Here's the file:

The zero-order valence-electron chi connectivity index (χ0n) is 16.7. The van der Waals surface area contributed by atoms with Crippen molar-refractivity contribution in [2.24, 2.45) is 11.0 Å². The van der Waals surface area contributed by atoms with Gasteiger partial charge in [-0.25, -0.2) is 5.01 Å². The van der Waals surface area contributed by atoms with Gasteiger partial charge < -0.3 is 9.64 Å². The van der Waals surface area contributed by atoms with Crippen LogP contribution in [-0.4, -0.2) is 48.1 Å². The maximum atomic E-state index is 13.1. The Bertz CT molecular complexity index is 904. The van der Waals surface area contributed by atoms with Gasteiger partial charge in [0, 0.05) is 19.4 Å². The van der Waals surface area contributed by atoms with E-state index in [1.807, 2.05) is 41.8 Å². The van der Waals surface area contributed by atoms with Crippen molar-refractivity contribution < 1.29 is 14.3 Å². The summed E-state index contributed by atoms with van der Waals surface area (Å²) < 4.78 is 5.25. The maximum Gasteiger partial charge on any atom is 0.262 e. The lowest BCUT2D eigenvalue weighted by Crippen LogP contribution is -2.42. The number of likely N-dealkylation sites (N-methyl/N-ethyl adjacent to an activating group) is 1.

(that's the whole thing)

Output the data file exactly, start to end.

The zero-order valence-electron chi connectivity index (χ0n) is 16.7. The van der Waals surface area contributed by atoms with Crippen molar-refractivity contribution in [2.24, 2.45) is 11.0 Å². The van der Waals surface area contributed by atoms with Gasteiger partial charge in [-0.25, -0.2) is 5.01 Å². The van der Waals surface area contributed by atoms with Gasteiger partial charge < -0.3 is 9.64 Å². The van der Waals surface area contributed by atoms with Crippen LogP contribution in [-0.4, -0.2) is 48.1 Å². The maximum atomic E-state index is 13.1. The Bertz CT molecular complexity index is 904. The van der Waals surface area contributed by atoms with Gasteiger partial charge in [0, 0.05) is 19.4 Å². The van der Waals surface area contributed by atoms with E-state index in [1.807, 2.05) is 41.8 Å². The van der Waals surface area contributed by atoms with Crippen molar-refractivity contribution < 1.29 is 14.3 Å². The summed E-state index contributed by atoms with van der Waals surface area (Å²) < 4.78 is 5.25. The maximum Gasteiger partial charge on any atom is 0.262 e. The lowest BCUT2D eigenvalue weighted by Crippen LogP contribution is -2.42. The number of likely N-dealkylation sites (N-methyl/N-ethyl adjacent to an activating group) is 1.